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Candlestick Reversal Patterns: Bullish vs. Bearish

Candlestick Reversal Patterns: Bullish vs. Bearish


30th November 2019
Updated: 9th September 2020

Candlestick patterns provide some of the best ways of tracking and predicting the price movements of stocks. With a little practice, they become easy to understand and interpret. While the focus is always on trend following, it is also possible to predict price reversals from a prevailing trend when deciphering candlestick patterns.

Bullish Candlestick Reversal Patterns

Bullish candlestick reversal patterns form whenever the price of a stock is trending lower. While there are dozens of bullish reversal candlestick patterns, we will focus on just a few here:

Bullish Engulfing

A bullish engulfing candlestick reversal pattern occurs whenever the market is trending lower, and then there appears a big bullish candle, which engulfs a previous bearish candle. The bullish candle must be bigger than the preceding candle to indicate a buildup in buying pressure at a low.

Once an engulfing candlestick appears, followed by another big bullish candlestick, then it is highly likely that the market has reversed, and the price should start to edge higher. The emergence of a gap after a bullish engulfing candlestick can indicate even more bullish pressure, affirming a price reversal.

Piercing Pattern

A piercing pattern can occur during a downtrend, whereby a candlestick opens below the previous candlestick close, then closes above its midpoint. In this case, the candlestick would be much bigger than the previous bearish candle, signalling an influx of buyers into the market.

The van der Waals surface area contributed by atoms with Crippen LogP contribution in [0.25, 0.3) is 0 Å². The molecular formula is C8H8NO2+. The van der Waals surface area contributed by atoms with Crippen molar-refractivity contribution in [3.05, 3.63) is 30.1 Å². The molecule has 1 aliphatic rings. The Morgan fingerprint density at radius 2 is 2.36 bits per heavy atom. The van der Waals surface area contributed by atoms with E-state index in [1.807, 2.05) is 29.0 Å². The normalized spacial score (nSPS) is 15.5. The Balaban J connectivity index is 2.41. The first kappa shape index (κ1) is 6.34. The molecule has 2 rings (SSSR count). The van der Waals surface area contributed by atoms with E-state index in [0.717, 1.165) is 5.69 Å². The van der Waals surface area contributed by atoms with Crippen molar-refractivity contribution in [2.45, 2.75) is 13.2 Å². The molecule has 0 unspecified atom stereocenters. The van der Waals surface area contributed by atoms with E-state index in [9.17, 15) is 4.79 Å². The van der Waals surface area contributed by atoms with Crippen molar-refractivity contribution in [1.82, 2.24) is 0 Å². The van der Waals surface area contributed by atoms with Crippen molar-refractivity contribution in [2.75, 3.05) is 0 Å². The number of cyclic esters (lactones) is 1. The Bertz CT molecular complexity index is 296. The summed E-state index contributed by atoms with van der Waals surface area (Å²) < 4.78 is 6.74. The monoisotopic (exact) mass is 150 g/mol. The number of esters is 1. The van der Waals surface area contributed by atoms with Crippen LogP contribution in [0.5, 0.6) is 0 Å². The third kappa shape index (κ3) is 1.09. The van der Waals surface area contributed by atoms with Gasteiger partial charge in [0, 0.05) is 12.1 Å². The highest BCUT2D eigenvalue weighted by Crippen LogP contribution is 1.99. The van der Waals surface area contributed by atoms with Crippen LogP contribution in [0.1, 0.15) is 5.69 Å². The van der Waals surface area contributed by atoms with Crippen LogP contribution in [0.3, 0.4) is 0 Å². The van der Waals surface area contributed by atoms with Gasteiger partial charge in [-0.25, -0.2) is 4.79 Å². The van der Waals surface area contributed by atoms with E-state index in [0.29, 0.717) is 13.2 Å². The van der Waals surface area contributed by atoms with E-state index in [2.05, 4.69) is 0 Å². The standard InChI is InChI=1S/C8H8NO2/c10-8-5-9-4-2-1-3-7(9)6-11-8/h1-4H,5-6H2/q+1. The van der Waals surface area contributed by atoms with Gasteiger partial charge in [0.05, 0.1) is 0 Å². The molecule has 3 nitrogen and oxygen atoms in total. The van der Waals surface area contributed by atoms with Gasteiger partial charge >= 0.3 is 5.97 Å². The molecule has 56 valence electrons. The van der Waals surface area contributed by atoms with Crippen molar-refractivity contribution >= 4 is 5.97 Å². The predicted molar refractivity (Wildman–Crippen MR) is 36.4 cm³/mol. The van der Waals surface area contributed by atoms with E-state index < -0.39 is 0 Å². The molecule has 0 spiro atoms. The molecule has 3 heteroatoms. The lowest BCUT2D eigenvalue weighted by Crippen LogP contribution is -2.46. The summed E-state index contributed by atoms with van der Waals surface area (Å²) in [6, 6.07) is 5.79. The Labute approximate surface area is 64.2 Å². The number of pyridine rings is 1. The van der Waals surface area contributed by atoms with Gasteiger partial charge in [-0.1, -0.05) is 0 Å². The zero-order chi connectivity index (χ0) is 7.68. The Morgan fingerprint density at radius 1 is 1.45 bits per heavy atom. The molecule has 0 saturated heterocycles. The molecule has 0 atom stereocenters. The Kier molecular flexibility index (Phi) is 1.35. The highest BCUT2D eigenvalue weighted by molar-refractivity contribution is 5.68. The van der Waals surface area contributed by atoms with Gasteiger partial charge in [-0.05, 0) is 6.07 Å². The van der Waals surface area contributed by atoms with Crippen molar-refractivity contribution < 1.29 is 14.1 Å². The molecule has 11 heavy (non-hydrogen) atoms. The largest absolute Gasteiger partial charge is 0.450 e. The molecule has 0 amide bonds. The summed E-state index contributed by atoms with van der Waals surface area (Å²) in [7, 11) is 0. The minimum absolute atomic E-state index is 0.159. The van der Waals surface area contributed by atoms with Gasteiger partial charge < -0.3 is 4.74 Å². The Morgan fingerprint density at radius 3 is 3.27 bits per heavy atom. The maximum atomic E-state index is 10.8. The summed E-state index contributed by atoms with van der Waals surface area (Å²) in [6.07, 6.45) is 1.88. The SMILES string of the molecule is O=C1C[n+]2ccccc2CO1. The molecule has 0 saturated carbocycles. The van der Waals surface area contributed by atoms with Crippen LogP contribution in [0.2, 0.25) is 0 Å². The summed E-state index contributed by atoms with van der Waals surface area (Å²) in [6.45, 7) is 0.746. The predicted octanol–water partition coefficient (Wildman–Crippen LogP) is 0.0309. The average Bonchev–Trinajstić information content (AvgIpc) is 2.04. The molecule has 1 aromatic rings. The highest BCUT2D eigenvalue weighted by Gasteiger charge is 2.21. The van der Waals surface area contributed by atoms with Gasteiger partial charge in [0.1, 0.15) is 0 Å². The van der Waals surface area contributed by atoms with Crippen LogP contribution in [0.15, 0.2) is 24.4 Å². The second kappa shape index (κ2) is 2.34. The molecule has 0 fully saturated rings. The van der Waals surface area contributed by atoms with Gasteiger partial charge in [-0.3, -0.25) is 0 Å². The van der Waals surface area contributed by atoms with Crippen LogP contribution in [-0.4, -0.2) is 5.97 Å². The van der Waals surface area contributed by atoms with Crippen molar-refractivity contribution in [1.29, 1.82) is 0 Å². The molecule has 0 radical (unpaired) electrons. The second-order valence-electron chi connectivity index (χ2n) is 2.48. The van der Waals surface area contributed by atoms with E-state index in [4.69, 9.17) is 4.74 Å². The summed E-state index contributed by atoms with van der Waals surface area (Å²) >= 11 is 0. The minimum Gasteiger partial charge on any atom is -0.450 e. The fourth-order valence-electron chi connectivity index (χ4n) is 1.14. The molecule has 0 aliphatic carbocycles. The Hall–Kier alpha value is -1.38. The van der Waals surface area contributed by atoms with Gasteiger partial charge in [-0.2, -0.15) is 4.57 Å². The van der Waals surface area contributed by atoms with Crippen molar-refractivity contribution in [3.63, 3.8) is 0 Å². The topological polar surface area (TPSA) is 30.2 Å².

A confirmation of the reversal pattern would occur once the piercing candle is followed by another big bullish candle, affirming an increase in buying pressure for the market.


The emergence of a hammer candlestick can also be relied upon to signal a potential reversal in the prevailing trend. Once a hammer candlestick appears in a market trading in a downtrend, a reversal to the upside is likely on its way.

The emergence of a hammer followed by a bullish candle indicates that buyers are slowly coming back, signalling a potential trend reversal. A hammer candlestick typically indicates that a price move has rejected further extension, signalling a possible rebound.

Bearish Candlestick Reversal Patterns

Bearish reversal patterns occur whenever the market is trending higher, then starts to reverse lower.

Bearish Engulfing Pattern

A bearish engulfing reversal pattern occurs whenever a bullish market hits a peak level, triggering an influx of sellers into the market. If this were to happen, a large bearish candlestick would occur, engulfing the previous bullish candlestick.

The emergence of a bearish engulfing candlestick followed by another strong bearish candlestick would affirm a trend reversal, signalling that price could start trending lower.

Shooting Star

The emergence of a shooting star candlestick after a long uptrend could also signal the formation of a bearish trend on further confirmation. A shooting star is essentially a candlestick with a large upper shadow that is at least twice the length of the candlestick body.

However, for the candlestick to be at a start position, it must be a gap away from the previous candle. Confirmation of a reversal would happen once another solid bearish candlestick precedes the shooting star candlestick.

A gap lower after a shooting star would signal brewing bearish pressure, indicating that the price has reversed.

By Harry Atkins
Harry joined us in 2019 to lead our Editorial Team. Drawing on more than a decade writing, editing and managing high-profile content for blue chip companies, Harry’s considerable experience in the finance sector encompasses work for high street and investment banks, insurance companies and trading platforms.
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